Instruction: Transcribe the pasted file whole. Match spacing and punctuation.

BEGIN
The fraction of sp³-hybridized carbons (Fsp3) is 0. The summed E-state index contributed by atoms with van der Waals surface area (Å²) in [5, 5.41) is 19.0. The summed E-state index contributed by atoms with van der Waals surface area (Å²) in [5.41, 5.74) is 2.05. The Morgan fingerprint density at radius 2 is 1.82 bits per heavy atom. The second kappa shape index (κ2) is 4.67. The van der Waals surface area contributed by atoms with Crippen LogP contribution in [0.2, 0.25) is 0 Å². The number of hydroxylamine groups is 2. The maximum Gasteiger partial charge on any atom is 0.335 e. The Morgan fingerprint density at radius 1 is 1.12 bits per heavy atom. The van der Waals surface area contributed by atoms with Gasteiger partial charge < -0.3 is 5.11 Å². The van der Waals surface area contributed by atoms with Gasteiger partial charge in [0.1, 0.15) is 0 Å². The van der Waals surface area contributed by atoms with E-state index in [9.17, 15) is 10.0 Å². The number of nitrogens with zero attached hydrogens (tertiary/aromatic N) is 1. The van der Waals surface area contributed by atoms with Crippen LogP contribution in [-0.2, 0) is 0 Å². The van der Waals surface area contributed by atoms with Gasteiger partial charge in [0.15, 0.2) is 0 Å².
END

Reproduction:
The fraction of sp³-hybridized carbons (Fsp3) is 0. The summed E-state index contributed by atoms with van der Waals surface area (Å²) in [5, 5.41) is 19.0. The summed E-state index contributed by atoms with van der Waals surface area (Å²) in [5.41, 5.74) is 2.05. The Morgan fingerprint density at radius 2 is 1.82 bits per heavy atom. The second kappa shape index (κ2) is 4.67. The van der Waals surface area contributed by atoms with Crippen LogP contribution in [0.2, 0.25) is 0 Å². The number of hydroxylamine groups is 2. The maximum Gasteiger partial charge on any atom is 0.335 e. The Morgan fingerprint density at radius 1 is 1.12 bits per heavy atom. The van der Waals surface area contributed by atoms with Gasteiger partial charge < -0.3 is 5.11 Å². The van der Waals surface area contributed by atoms with Gasteiger partial charge in [0.1, 0.15) is 0 Å². The van der Waals surface area contributed by atoms with E-state index in [9.17, 15) is 10.0 Å². The number of nitrogens with zero attached hydrogens (tertiary/aromatic N) is 1. The van der Waals surface area contributed by atoms with Crippen LogP contribution in [-0.2, 0) is 0 Å². The van der Waals surface area contributed by atoms with Gasteiger partial charge in [0.15, 0.2) is 0 Å².